When it was first discoverd, there was great controversy bout the nature of HIV. Some scientists argued HIV was a very slow virus because it too decades before people got sick; others argued that HIV was just as fast as other viruses, but was held in check by our immune systems. Nobody new how to test these hypotheses until somebody discovered antiviral treatments for it. Explain how Perelson et al. answered this question using a mathematical model and patient data.

Derive a distribution to predict how many gold medals the US will win in this summer's olympics in Brazil.

In class, we built a differential equation model to describe Huffaker's mite experiments. Build a Markov process model that generalizes this, and use it to estimate the extinction probability for the population over time.

- Lab 1: Introduction to python
- Lab 2: Scientific computing with python

For a formal, structured introduction to computer programming using python, MIT's online course Introduction to Computer Science and Programming is a very helpful reference. Check it out, if you feel like you need more background.

- Introduction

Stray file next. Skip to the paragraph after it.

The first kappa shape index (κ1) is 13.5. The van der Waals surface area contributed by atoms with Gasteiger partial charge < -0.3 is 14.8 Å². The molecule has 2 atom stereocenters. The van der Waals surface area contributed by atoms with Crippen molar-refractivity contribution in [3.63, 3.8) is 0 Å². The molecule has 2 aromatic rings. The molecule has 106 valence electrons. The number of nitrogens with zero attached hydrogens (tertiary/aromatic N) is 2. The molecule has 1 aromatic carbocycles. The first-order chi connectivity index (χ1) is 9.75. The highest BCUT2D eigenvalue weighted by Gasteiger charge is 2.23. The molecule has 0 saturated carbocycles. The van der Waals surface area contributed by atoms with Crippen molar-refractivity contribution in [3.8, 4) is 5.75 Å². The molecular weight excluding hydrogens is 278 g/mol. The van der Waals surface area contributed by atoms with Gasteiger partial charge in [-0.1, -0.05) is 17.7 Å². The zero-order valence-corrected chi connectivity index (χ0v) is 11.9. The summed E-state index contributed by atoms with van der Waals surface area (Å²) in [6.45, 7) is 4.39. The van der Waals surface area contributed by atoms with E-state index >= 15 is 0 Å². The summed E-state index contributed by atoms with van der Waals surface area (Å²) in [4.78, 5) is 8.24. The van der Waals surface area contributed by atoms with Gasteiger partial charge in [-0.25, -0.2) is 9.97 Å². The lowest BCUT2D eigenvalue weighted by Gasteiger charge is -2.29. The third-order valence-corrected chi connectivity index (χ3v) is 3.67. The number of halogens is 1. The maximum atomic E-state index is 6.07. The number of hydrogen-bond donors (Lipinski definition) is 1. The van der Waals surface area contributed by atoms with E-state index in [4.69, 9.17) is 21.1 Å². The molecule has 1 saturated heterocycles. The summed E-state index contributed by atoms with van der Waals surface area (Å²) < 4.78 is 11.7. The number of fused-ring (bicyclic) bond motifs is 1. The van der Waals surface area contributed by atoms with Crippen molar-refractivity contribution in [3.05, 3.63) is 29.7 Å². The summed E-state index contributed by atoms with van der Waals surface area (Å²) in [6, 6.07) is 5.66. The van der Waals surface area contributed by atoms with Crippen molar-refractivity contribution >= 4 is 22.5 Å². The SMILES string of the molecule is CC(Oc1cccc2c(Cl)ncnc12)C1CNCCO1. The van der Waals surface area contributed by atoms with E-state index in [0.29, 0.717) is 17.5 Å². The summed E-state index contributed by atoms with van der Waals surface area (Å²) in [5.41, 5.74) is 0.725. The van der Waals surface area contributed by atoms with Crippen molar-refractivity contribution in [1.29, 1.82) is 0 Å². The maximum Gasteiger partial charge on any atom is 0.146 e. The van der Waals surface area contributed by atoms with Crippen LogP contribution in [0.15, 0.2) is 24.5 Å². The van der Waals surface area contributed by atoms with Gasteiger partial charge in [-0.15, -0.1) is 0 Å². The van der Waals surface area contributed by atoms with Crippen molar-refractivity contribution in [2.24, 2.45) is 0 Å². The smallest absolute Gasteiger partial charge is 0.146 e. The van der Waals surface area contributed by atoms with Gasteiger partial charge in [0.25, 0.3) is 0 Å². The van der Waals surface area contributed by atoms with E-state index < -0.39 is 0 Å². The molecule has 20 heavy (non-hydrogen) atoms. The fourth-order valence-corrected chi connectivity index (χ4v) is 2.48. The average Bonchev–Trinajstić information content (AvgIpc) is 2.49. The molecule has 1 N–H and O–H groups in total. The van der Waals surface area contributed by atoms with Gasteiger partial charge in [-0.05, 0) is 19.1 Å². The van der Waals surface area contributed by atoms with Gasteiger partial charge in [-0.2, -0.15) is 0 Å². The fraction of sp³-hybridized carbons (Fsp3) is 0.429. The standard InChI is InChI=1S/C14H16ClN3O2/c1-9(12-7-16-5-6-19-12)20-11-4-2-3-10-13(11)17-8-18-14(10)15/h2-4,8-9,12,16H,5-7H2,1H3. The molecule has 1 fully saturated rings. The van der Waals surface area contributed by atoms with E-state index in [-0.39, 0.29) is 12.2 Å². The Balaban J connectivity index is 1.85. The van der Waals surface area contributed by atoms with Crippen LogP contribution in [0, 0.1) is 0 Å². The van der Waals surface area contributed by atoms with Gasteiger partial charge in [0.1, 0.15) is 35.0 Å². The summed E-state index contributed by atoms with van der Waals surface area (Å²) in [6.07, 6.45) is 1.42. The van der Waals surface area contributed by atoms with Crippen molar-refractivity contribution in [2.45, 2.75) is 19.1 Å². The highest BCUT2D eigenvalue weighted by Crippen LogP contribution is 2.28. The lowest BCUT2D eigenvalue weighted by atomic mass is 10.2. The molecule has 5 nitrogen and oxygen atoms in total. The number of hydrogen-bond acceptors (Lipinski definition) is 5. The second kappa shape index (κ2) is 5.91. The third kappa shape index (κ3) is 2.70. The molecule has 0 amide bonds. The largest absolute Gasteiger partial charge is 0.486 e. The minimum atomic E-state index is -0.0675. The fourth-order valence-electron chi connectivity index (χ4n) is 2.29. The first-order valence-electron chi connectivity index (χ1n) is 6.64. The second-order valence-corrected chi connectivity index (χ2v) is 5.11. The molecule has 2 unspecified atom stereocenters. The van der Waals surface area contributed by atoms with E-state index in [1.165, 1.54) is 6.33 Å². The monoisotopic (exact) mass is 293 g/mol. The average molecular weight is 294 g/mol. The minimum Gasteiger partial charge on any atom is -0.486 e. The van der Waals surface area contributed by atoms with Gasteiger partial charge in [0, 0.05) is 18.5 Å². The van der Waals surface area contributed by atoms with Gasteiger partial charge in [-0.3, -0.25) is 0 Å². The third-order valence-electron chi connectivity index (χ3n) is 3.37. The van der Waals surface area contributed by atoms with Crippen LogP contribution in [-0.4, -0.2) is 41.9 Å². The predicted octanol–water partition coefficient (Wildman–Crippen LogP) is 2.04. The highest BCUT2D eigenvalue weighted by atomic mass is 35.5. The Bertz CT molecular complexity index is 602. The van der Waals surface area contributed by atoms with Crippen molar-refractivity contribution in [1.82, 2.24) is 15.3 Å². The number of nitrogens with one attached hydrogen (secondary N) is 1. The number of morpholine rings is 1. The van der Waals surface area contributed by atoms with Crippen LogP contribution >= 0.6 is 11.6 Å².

- Geometric curves
- The Black-body theory of global climate - an example model with predictions.
- Lab 1, introduction to python
- Lab 2, Scientific computing with python
- Compartment modelling with differential equations (part 1)
- Compartment modelling with differential equations (part 2)
- Example python code for solving the differential equations from given initial values for the one compartmenta and two compartment models starting from a single dose.

- Predators, Prey, and the Law of Mass action
- Epidemics and Zombies
- Optics, Femat's law, and differential equations
- Pendulum motion
- The hanging chain
- Introduction to probability
- Poisson model for meteors
- Fitting distributions and curves
- Linear Least Squares
- Scaling laws by least squares
- Scaling laws by dimensional analysis 1
- Scaling laws by dimensional analysis 2
- Wrapping up scaling laws and model fitting
- Introduction to Markov Chains
- Introduction to Markov Chains (cont)
- 1/2 Inning of Baseball
- Zipf's Law and Preferential attachment
- Cellular automata models
- Symmetry in discrete systems
- The Heat equation and the Age of the Earth

Canopy - python software for scientific computing that we'll make use of in class.

The journal Nature has posted some python notebooks that you can experiment with like I will in class.

Google's chrome browser has dropped support for MathML equation rendering, so I suggest using Firefox or Safari.